So yesterday afternoon, I decided to take my little motor veehaiko (vehicle) to get something tightened. I get there and I began a convo with the owner.
As we’re talking, we hear a sound (take your index and middle finger and slap your palm - it sounded like that), but louder.
Suddenly, jam starts to build up. I cut the convo - Kenyan curiosity kicked in. Only to see a guy having been knocked down by a canter. Thank Yahweh the canter stopped and didn’t attempt to flee.
I got to see the guy who’s been hit and he’s lying there, taking in deep breaths - trying to live. The co-driver of the canter, who was panicking, asked who could help take the injured chap to hospital. I realize no one will stop to assist so since my car was done, I offered to help. We put the chap in the back seat and I told the co-driver to join me.
Chap chap hadi hospital somewhere in Ruai.
Meanwhile, the guy in the back seat is wheezing. Every 5 seconds, wheez. Around a minute before we reached the hospital, he stopped.
At the hospital, they strap him to the monitor. Flat lines. No signs of life. I told the Dr that he was wheezing in the car then he stopped. The Dr looked at me and said, “at the time he stopped wheezing, that is the time he went”.
So the Dr and I go to the cop station at Ruai (by the way it’s very well done that place. Big and neat). I explain to the lady cop and she starts throwing a metre and one questions until nikamwambia “yawa madam tulia nikuambie.” I explained that I’m just a Samaritan. No more, no less. As I’m speaking, the DTO, a burly man, walks in yapping at high volume, “Sasa mtu ni mlevi anacross from right to left na hata hakuna zebra crossing na amekufa. huyu sasa ndio wa pili area hii leo.”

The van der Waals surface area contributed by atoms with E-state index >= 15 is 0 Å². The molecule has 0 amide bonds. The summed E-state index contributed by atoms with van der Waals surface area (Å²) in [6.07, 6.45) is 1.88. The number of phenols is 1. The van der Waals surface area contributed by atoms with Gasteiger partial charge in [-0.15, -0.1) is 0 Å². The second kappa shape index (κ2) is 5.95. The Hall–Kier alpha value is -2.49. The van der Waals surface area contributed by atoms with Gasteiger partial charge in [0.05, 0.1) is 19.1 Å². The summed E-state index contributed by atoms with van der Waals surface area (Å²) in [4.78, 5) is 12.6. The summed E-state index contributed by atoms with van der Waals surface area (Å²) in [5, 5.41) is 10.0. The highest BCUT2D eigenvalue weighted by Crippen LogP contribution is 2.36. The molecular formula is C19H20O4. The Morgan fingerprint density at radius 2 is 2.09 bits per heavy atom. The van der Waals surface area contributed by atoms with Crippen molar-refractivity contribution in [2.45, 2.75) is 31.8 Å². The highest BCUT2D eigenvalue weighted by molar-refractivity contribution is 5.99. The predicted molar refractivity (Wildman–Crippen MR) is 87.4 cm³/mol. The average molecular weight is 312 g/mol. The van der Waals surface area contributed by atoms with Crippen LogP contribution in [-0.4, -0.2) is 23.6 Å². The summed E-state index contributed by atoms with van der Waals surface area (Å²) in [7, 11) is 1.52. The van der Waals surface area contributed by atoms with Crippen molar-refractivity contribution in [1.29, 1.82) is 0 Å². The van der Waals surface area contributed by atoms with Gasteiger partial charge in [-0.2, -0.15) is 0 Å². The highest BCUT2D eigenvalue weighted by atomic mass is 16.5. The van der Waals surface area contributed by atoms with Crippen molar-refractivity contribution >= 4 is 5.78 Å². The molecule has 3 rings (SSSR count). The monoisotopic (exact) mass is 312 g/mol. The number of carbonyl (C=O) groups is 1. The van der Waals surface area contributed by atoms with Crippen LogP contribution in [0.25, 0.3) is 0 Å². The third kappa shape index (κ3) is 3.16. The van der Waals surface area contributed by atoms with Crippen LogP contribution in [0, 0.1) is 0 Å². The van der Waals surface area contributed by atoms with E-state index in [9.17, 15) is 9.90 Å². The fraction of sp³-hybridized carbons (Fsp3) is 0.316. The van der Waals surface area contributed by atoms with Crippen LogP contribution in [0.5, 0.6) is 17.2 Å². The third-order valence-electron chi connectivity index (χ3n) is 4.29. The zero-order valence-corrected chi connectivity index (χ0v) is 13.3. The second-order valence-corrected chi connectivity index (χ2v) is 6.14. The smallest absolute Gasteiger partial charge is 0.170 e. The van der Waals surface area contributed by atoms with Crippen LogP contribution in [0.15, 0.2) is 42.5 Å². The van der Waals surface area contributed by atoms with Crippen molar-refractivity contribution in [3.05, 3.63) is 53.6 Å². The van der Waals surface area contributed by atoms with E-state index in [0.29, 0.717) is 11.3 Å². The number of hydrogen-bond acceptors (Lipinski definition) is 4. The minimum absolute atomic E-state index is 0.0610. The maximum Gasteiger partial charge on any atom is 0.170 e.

One plainclothes cop is tasked with taking the body to the mortuary. So i jump into the back of the police 4x4 and back to the hospital.
We get there, police search the corpse for some ID. They only found cellotape. We then put the body in the 4x4. Kenyans milled around to “view the body” and called the dead guy names, accusing him of being a criminal. It was sorry sight to bear.
I got back to the garage to pass the news to some of the mechs. Only then I realized that he’s shoes were still in the car. I gave them to the mechs and moved on.
Now my back seat is bloody and the car wash guys refused to clean it. I’ll start on it early morning.
A guy was hit along the eastern bypass
I took him to hospital and he was pronounced DOA
Cops don’t give a damn about corpses
Cops ask too many questions to fast so it’s up to you to stop them and explain
Kenyans will not help you on the road and even those stopped will give you excuses
What bothers me the most, is that for a minute or so, there was a dead guy in my car. He was alive, breathing and fighting to stay alive. At the end, your day is your day. At least he didn’t die without at least some assistance. To that end, my conscience is clear.
Kenyans milling to view the body
My car seat. The trail extends from one end to the other
One half of his pair of shoe